A message has been floating around saying that it is better to wash your hands with warm water, as it helps the soap create more foam. Is it true? If it is true, why is it so? Is there a temperature dependant factor in the soap's cleansing mechanism?

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    $\begingroup$ Foam is hardly relevant at all. It might be true that warm water cleans better, though. $\endgroup$ – Ivan Neretin Mar 28 at 6:58
  • $\begingroup$ All chemical processes have a temperature dependance, higher temperatures increase reation rates. The breakdown of fats (including virus particles) by soap is a chemical process. $\endgroup$ – Waylander Mar 28 at 8:37
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    $\begingroup$ @Waylander A virus particle is hardly a fat, and soap does not chemically break down fats either. ??? $\endgroup$ – Karl Mar 28 at 8:57
  • $\begingroup$ The lipid bilayer is similar enough for someone who is not a chemist, as is the dispersal of fats by detergent $\endgroup$ – Waylander Mar 28 at 9:13
  • $\begingroup$ At high temperature, the dissolution rate of any substance in water is greater than at low temperature. This has nothing to do with the nature of the solute, soap or not soap. $\endgroup$ – Maurice Mar 28 at 10:26

Is there a temperature dependant factor in the soap's cleansing mechanism?

Yes, because hydrophilic-hydrophobic interactions are always driven by entropy. Entropy contributes to Gibbs Energy which is the final quantity determining whether a reaction takes place or not (or in which direction it takes place for that matter). But your question implies other questions that should be answered.

Does soap create more foam with warm water?

I don't know. In general, mixtures exhibit phase separation at a lower temperature bound of miscibility and a upper temperature bound of miscibility. Some mixtures do not have a temperature range where no phase separation occurs, some are miscible in all circumstances, you get evaporation/freezing before you get phase separation, think water and acetone.

Does more foam in my soap help clean my hands?

No. Foam/bubbles are small sheets of water with surfactant towards the gaseous phase on the in- and outside. Hence the oily look and texture. What you cleans your hands is the surfactant, because it also helps solubilize hydrophobic stuff like certain proteins. The cleaning is done by hydrophilic stuff being dissolved in the water, and hydrophobic stuff being covered inside micelles of the surfactant, which are soluble in the water.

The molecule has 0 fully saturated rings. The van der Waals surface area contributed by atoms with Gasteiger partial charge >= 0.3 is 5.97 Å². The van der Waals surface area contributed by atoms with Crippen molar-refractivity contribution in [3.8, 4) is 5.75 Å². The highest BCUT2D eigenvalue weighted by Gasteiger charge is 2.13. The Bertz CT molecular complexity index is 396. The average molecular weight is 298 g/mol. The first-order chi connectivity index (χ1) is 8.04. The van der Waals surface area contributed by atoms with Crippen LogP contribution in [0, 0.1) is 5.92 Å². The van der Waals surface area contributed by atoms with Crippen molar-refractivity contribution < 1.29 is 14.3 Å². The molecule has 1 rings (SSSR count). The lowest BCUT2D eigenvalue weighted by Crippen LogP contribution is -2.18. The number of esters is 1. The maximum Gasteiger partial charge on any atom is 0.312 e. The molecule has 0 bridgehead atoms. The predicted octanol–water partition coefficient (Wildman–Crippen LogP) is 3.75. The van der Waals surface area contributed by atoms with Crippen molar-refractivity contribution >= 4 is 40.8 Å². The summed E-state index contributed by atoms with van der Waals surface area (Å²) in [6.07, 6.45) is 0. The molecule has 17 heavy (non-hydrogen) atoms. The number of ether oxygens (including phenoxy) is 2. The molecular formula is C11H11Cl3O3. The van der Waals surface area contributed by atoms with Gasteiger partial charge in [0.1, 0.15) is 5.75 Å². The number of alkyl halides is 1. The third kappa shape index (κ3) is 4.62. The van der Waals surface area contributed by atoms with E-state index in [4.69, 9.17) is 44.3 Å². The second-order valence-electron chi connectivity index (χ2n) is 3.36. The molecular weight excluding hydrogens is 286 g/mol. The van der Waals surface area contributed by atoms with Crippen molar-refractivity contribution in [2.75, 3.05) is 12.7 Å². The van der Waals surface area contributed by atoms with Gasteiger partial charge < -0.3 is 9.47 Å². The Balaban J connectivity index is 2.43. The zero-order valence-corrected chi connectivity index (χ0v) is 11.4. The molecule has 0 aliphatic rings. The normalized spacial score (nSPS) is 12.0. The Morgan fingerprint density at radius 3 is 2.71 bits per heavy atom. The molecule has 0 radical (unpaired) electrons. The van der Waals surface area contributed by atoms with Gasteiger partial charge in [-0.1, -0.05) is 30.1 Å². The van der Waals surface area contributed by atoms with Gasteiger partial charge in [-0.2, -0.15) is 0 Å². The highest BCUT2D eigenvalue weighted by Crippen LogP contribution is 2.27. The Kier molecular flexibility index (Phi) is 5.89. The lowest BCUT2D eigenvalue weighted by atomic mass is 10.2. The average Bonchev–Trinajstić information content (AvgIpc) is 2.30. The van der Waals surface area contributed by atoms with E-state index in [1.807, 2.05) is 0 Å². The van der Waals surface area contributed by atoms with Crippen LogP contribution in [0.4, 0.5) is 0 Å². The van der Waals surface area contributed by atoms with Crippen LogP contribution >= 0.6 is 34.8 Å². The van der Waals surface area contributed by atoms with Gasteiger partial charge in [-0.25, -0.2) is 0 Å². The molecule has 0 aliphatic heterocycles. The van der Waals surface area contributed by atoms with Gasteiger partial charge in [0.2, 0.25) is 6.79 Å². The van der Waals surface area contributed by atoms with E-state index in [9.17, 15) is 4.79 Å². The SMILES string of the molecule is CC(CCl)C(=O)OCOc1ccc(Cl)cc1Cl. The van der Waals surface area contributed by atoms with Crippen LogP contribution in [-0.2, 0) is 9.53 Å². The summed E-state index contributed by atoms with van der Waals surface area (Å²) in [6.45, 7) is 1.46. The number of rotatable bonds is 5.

Does more soap help against viruses?

If your hands are really dirty, maybe. Surfactants are known to denature proteins. You wish to denature the virus proteins so that they can no longer carry out their functions. This would also rob your skin of its protective fatty outside layer. You need not worry to denature your own proteins unless you are trying to drink soap water. Also, aggressive surfactants like SDS work better than your standard fatty acid soap, being even more damaging to your skin as well.

How can I optimally protect myself against viruses on my skin?

Use a desinfectant like ethanol or iso-propanol with at least 70% concentration. It denatures proteins quite effectively. Usage for at least 30 seconds is the official recommendation to kill most common viruses and bacteria. I personally don't wash off, but wait for it to evaporate, which is a good heuristic for the 30 seconds. Make sure to use some sort of lipid replenishing cream every now and then to recover your skin.

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  • $\begingroup$ The T-dependence of a reaction (whether it shifts to the left or right, and by how much, as the temperature is changed) is determined by the T-dependence of the equilibrium constant (Keq), and the T-dependence of Keq is determined by the sign and magnitude of the enthalpy, not the entropy. Yes, the T-dependence of the Gibbs free energy is determined by the sign and magnitude of the entropy, but Keq is related to the Gibbs free energy through a factor of T, which shifts the T-dependence from the entropy (in the Gibbs free energy) to the the enthalpy (in Keq). $\endgroup$ – theorist Mar 28 at 16:02
  • $\begingroup$ @theorist higher temperature means higher entropic contribution to reaction directionality, no matter how you put it. Either it increases the factor in front of dS or it acts as a divisor for dH. $\endgroup$ – tillyboy Mar 28 at 20:27
  • $\begingroup$ Nope, that's incorrect. The entropy has no effect upon the T-dependence of the equilibrium constant (i.e., upon the first derivative of the equilibrium constant with respect to T). The T-dependence of the equilibirum constant is given by the van't Hoff equation: $\frac{d ln K_{eq}}{dT} = \frac{\Delta H}{RT^2}$ Note that $\Delta S$ is not present in that equation. To understand why $\Delta S$ disappears, you should go through the van't Hoff equation's derivation. This can be found in any good pchem textbook. $\endgroup$ – theorist Mar 28 at 20:41
  • $\begingroup$ If something is not present in the first derivative of something, it could as well have a constant contribution to an quantity, right? The van't Hoff equation shows that with rising temperature, the contribution of enthalpy to the equilibrium constant approaches zero. $\endgroup$ – tillyboy Mar 28 at 21:03
  • $\begingroup$ Now you're confusing two different things, the T-dependence of Keq, and the value of Keq. At the beginning of your answer, you were saying there is a T-dependence in Keq because of the entropy, which is wrong, as shown by the van't Hoff eqn. Now you've switched to talking about the value of Keq itself, which does depend on the entropy change, but misapplying the van't Hoff equation to the value of Keq, when in fact the van't Hoff equation is for the T-dependence of Keq. $\endgroup$ – theorist Mar 28 at 21:23

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